As planners seek to leverage public transit investments with enhanced first mile-last mile connections, it is critical that market analysis guide those initiatives and that impacts and cost effectiveness are part of the performance assessment.
The path to business success occasionally passes through the garage—famously demonstrated by industry titans like Amazon or Hewlett Packard. Zoning codes should encourage, not obstruct, these kinds of American success stories.
The Texas Legislature and executive branch is continuing to wage a battle against local control, this time pursuing a land use law that would undermine zoning code changes, such as the current CodeNEXT process in Austin.
For each dollar motorists spend on their vehicles somebody spends more than a dollar to park it. To reduce these costs many jurisdictions are eliminating or reducing parking requirements and encouraging more efficient parking management. You can too!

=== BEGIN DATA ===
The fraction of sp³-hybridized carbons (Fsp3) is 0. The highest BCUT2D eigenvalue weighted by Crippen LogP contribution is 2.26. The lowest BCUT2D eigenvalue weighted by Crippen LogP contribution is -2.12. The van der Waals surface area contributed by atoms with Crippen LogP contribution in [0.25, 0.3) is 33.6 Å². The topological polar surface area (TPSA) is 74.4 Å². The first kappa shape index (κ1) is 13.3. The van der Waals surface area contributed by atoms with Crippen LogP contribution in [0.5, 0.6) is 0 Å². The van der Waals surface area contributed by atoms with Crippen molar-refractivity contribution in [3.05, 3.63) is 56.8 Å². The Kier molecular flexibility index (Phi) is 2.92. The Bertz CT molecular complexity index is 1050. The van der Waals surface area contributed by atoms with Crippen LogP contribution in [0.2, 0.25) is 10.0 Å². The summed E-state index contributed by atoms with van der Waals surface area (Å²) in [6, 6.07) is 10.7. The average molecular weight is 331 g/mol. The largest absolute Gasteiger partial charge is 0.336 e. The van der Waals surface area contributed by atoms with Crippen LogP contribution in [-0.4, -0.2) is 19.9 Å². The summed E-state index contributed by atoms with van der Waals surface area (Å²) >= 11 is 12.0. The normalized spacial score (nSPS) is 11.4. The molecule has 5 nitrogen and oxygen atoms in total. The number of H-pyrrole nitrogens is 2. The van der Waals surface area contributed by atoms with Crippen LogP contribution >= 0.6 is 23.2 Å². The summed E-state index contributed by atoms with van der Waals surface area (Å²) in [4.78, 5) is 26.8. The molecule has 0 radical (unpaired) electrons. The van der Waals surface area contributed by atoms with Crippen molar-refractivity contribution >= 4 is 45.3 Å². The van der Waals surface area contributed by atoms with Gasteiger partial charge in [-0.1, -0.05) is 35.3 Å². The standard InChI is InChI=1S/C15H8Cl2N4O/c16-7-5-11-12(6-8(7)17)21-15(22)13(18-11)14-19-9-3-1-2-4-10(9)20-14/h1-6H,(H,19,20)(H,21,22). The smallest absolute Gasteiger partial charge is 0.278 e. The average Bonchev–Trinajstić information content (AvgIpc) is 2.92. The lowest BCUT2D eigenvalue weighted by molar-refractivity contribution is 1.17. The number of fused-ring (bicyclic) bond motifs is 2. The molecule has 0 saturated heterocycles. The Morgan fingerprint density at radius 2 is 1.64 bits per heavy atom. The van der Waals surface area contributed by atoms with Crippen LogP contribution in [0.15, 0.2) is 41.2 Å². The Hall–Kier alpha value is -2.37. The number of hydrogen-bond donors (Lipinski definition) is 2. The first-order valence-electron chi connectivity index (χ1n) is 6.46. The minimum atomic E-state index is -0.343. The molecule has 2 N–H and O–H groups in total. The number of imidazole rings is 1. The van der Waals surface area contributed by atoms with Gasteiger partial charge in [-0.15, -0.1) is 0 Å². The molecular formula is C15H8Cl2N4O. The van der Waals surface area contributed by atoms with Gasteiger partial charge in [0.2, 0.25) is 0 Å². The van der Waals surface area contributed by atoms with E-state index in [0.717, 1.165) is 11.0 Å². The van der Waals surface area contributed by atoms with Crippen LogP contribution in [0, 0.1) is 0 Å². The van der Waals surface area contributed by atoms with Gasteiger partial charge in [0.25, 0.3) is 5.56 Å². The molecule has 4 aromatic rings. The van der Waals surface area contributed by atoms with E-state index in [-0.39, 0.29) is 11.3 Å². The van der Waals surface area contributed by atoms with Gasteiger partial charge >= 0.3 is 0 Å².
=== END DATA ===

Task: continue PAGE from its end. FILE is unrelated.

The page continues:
It was a big day for planners and planning in Austin earlier this week, when the city released the 1,100-page first draft of the city's new zoning code—the first major revision of the city's zoning doe since the mid-1980s.
After years of planning, Washington, D.C. this year adopted a new zoning code. With new maps from the District Office of Zoning, you can see for yourself what the city's new land use regulation regime looks like.
Washington, D.C. approved a long-awaited new zoning code in January. Greater Greater Washington digs into one of the new code's more substantive changes: more permissive regulations for accessory dwelling units.